'/>"/>

Contact: Anna Blackaby
a.blackaby@warwick.ac.uk
44-247-657-5910
University of Warwick
Source:Eurekalert

Related medicine news :

1. CU-Boulder led study of smoking twins points to growing influence of genetic factors
2. Life challenges prevent those with lupus from keeping doctors appointments
3. Hard times during adolescence point to health problems later in life
4. Could Airway Abnormality Point to Autism?
5. Calorie count plus points based on added sugars, sodium, and saturated and trans fats recommended as new front-of-package nutrition labeling system
6. 3 factors could point to your fate after surgery
7. Evidence points to potential roles for cognitive rehabilitation therapy in treating traumatic brain injury, but further research needed
8. Gauging General Health as Poor May Point to Dementia Risk
9. Experts Point Out Signs of Dangerous Heart Rhythm
10. Novel research set to pinpoint risk of heart attacks and strokes
11. Key signal that prompts production of insulin-producing beta cells points way toward diabetes cure
Post Your Comments:
*Name:
*Comment:
*Email:
(Date:4/24/2017)... ... 2017 , ... The John P. McGovern Museum of Health and Medical Science ... their cognitive health, and share results with their physicians. Members and guests can sign ... website. , BrainCheck founder, Dr. David Eagleman, formerly at Baylor College of Medicine and ...
(Date:4/24/2017)... ... April 24, 2017 , ... ... telehealth industry, announces the company’s VideoMedicine mobile platform has launched Quick Care, a ... hours a day, Quick Care provides patients with the option to request and ...
(Date:4/24/2017)... ... April 24, 2017 , ... MAP Health Management announced today ... people with addiction who are served by MAP’s patient engagement ecosystem. Lief Therapeutics ... monitors heart and breath rates to identify anxiety levels and can provide biofeedback ...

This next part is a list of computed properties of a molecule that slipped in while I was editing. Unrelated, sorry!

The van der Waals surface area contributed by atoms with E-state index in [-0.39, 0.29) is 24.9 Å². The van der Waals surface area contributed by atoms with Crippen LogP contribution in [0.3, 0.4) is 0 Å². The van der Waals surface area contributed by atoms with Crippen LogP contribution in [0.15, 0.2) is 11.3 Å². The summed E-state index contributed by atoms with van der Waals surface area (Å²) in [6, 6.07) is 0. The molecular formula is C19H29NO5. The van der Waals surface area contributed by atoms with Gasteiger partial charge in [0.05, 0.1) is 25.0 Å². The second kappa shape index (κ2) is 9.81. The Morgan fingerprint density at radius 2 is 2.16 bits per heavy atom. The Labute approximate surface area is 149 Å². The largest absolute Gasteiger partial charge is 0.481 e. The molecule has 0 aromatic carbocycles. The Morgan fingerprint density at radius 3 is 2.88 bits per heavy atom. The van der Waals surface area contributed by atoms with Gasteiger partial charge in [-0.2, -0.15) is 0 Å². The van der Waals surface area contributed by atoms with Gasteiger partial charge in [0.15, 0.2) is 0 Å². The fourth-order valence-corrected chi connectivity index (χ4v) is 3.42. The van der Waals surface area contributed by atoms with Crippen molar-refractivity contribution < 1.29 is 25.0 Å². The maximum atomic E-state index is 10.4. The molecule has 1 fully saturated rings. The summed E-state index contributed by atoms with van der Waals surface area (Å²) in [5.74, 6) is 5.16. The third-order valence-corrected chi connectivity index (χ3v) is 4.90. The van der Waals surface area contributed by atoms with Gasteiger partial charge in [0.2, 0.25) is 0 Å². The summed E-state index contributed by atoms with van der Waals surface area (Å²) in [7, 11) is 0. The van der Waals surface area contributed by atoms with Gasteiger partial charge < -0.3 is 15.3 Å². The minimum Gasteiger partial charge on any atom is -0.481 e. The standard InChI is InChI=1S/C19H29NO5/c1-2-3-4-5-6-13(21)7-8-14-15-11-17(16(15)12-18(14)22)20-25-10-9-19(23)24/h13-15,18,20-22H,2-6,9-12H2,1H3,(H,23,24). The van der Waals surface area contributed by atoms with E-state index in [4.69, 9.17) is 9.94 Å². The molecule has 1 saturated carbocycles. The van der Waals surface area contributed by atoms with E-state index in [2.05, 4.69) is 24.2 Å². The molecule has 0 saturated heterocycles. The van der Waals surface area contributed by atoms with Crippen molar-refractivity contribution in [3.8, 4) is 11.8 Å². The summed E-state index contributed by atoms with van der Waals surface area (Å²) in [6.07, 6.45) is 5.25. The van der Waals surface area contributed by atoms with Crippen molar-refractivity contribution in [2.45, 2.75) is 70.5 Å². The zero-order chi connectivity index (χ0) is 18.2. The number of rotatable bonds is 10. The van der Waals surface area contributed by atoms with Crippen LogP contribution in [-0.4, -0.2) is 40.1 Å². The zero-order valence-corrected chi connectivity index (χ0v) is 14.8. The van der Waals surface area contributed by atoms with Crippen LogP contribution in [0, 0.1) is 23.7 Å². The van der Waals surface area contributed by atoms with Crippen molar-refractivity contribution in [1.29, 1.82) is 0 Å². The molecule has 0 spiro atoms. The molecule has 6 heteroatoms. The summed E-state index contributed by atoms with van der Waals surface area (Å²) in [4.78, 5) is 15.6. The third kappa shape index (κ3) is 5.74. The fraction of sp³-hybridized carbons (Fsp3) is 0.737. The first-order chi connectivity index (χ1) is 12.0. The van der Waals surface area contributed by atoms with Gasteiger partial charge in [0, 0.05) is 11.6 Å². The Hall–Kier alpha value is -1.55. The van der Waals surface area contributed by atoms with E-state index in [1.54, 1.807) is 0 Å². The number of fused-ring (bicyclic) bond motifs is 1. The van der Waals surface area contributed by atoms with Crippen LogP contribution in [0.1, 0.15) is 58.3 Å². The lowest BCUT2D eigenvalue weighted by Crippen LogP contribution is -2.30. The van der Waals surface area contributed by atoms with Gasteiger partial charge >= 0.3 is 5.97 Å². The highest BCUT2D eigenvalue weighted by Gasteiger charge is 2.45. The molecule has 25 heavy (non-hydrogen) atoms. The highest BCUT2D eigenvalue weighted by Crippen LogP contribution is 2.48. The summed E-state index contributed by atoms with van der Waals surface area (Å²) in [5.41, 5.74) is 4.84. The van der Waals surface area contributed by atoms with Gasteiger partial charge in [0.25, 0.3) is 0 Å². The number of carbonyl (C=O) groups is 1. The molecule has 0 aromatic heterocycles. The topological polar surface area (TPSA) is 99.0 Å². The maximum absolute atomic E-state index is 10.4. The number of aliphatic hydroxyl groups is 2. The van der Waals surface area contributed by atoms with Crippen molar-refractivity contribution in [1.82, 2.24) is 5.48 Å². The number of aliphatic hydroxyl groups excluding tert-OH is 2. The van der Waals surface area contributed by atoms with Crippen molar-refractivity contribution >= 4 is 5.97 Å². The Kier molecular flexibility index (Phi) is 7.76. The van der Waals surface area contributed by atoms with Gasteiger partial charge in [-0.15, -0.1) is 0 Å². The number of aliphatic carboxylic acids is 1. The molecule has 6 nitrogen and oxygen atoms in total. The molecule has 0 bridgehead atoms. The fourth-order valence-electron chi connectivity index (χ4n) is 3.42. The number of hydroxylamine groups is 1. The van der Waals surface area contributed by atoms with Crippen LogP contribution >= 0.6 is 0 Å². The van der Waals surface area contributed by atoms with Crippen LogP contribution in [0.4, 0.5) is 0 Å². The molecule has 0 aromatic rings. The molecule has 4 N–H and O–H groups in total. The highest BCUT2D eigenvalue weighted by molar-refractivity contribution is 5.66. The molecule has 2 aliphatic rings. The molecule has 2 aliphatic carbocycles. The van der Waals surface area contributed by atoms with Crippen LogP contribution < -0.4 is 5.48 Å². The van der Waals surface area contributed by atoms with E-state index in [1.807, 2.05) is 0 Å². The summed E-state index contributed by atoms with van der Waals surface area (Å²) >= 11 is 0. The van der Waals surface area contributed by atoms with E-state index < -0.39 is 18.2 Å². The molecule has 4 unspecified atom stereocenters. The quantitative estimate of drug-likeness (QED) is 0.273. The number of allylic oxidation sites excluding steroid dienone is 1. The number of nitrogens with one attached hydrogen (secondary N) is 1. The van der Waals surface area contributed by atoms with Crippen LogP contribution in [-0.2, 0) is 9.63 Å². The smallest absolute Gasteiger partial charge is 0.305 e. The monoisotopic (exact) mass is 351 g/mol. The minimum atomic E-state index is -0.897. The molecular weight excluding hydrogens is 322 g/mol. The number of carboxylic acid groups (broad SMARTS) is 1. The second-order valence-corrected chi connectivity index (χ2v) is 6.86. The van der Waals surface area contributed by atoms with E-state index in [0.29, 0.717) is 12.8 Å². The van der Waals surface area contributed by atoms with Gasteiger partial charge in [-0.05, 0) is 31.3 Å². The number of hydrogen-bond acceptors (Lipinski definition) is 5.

(Date:4/24/2017)... ... April 24, 2017 , ... Come to PAINWeekEnd (PWE) Tampa on May 20 ... an educational and exciting 2-day program. , An attendee at a recent PAINWeekEnd ... approach patients” about the course entitled Ain't Misbehavin': Decreasing and Managing Pain Patient Aberrant ...
(Date:4/24/2017)... ... ... “Reflections of God’s Work”: an enlightening collection of life lessons leading each ... published author, Jerri Broglin, a survivor of great loss who gained insight on how ... for those searching for answers, as we are finding the answers that are so ...
Breaking Medicine News(10 mins):
(Date:4/20/2017)... April 20, 2017  AbbVie (NYSE: ABBV), a ... (n=145/146) of chronic hepatitis C virus (HCV) infected ... 6 and compensated cirrhosis (Child-Pugh A) achieved sustained ... ) with its investigational, pan-genotypic regimen of glecaprevir/pibrentasvir ... seen following 12 weeks of G/P treatment without ...
(Date:4/20/2017)... Research and Markets has announced the addition of ... By Service (Manufacturing, Research), By Country, (Brazil, Mexico, Colombia, Argentina, ... to their offering. ... The Latin American pharmaceutical contract manufacturing services market is anticipated ... drug registration cost in Latin American countries and continuous economic ...
(Date:4/19/2017)...  IRIDEX Corporation (Nasdaq: IRIX ) today ... first quarter 2017 after the close of trading on ... host a corresponding conference call beginning at 2:30 p.m. ... in listening to the conference call may do so ... 326-3030 for international callers, using conference ID: 92158987.  A ...
Breaking Medicine Technology: